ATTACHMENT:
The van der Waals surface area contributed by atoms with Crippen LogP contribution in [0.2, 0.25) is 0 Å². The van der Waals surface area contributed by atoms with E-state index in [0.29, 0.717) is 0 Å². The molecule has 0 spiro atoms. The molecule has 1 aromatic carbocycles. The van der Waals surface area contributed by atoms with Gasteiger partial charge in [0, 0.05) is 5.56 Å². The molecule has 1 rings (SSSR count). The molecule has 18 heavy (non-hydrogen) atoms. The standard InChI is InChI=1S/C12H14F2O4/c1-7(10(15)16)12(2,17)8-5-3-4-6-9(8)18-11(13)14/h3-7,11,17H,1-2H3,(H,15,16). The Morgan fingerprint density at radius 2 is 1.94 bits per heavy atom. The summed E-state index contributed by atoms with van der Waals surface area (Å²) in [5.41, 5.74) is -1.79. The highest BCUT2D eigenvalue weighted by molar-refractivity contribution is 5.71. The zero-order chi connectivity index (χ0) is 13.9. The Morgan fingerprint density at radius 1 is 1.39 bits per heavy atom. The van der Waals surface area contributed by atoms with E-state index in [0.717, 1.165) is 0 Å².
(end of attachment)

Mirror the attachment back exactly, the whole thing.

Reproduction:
The van der Waals surface area contributed by atoms with Crippen LogP contribution in [0.2, 0.25) is 0 Å². The van der Waals surface area contributed by atoms with E-state index in [0.29, 0.717) is 0 Å². The molecule has 0 spiro atoms. The molecule has 1 aromatic carbocycles. The van der Waals surface area contributed by atoms with Gasteiger partial charge in [0, 0.05) is 5.56 Å². The molecule has 1 rings (SSSR count). The molecule has 18 heavy (non-hydrogen) atoms. The standard InChI is InChI=1S/C12H14F2O4/c1-7(10(15)16)12(2,17)8-5-3-4-6-9(8)18-11(13)14/h3-7,11,17H,1-2H3,(H,15,16). The Morgan fingerprint density at radius 2 is 1.94 bits per heavy atom. The summed E-state index contributed by atoms with van der Waals surface area (Å²) in [5.41, 5.74) is -1.79. The highest BCUT2D eigenvalue weighted by molar-refractivity contribution is 5.71. The zero-order chi connectivity index (χ0) is 13.9. The Morgan fingerprint density at radius 1 is 1.39 bits per heavy atom. The van der Waals surface area contributed by atoms with E-state index in [0.717, 1.165) is 0 Å².